Springsteen fans who want to read about the man and his music have long been able to opt for everything from biographies to books about the albums to coffee-table photo collections. Now comes Gillian Gaar’s Boss, which attempts with considerable success to be all this and more. Think of it as a sort of one-stop print shop for Bruce aficionados.
In the volume, which spans 208 oversized pages, the veteran Seattle-based rock writer offers the basics of Springsteen’s story, starting with the birth of his difficult father and ending with the 2014 induction of his E Street Band into the Rock and Roll Hall of Fame. Gaar also delivers thoughtful reviews of Springsteen’s albums; includes an impressively thorough selected discography of singles, EPs, albums, and box sets that lists release dates, recording info, producers, musicians, and more; and features a generous assortment of color and black-and-white photos from throughout the artist’s career. Sidebars cover such topics as Springsteen’s pivotal 1975 Bottom Line gigs, his London debut, his wives, his key singles, and the life and death of E Street sax player Clarence Clemons.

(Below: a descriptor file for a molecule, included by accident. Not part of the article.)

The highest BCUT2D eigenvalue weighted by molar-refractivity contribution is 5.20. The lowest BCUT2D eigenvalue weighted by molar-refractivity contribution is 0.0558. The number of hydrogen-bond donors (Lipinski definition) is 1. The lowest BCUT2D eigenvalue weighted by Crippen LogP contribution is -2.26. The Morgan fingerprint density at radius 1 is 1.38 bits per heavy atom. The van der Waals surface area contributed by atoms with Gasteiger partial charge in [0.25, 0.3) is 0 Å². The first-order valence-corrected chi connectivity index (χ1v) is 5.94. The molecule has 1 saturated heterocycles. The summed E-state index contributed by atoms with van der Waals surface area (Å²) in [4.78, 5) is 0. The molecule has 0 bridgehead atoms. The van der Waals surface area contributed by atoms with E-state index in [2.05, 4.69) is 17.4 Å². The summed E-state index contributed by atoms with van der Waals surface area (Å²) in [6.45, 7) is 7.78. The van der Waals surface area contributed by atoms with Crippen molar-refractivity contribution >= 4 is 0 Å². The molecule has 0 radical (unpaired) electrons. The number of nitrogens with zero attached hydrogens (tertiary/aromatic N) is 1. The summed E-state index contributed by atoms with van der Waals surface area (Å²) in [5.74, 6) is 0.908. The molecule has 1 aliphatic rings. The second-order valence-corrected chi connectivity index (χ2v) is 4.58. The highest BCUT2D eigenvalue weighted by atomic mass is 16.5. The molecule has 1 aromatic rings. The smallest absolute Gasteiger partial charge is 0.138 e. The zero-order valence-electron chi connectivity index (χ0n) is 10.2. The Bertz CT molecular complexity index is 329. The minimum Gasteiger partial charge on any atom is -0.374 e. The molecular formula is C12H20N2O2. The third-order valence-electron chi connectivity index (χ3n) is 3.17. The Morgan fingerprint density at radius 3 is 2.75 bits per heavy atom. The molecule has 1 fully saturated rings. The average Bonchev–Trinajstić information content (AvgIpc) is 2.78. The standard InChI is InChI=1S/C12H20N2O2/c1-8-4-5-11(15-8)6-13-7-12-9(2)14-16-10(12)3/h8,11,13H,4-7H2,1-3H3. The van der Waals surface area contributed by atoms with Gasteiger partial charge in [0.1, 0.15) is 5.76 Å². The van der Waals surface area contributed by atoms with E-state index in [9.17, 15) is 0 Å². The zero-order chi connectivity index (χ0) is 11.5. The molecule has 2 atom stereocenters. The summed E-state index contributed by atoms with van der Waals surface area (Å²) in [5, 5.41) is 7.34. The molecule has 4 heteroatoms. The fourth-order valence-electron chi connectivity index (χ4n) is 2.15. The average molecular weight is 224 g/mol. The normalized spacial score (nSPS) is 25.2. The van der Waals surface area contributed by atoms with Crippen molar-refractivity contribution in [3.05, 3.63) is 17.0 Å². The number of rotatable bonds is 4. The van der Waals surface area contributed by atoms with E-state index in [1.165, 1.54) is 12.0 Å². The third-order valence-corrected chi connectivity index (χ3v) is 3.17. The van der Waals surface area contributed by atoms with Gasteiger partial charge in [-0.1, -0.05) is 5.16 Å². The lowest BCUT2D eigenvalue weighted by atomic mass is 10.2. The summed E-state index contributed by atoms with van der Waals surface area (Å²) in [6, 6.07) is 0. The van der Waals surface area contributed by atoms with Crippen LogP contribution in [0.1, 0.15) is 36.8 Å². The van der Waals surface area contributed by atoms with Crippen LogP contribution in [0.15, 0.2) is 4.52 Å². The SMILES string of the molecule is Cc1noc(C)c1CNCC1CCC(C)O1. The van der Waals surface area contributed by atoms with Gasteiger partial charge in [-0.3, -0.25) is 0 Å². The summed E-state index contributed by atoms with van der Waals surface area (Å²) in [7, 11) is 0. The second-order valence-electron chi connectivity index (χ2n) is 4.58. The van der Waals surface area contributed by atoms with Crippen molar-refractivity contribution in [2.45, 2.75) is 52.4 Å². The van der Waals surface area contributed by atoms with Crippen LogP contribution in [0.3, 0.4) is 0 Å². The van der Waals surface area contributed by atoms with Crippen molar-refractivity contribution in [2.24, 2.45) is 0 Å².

Gaar offers a fair amount of detail throughout but, obviously, you don’t cover all this turf in 208 pages without cutting some corners. Those who want to dig deeper can pick up my own Springsteen on Springsteen: Interviews, Speeches, and Encounters, Peter Ames Carlin’s Bruce, or Ryan White’s Springsteen: Album by Album, all of which Gaar lists in a bibliography, along with a variety of other books, magazines, websites, and articles. (Fans can also order Bruce’s autobiography, Born to Run, which will be released on September 27.)
If you’ve already read much of this other material, you’re not likely to find many revelations in Gaar’s book. But if you’re just starting to fill your Bruce bookshelf, this would be a sensible first purchase. Boss is well-written and carefully researched, and it packs considerable insight and information into most every page.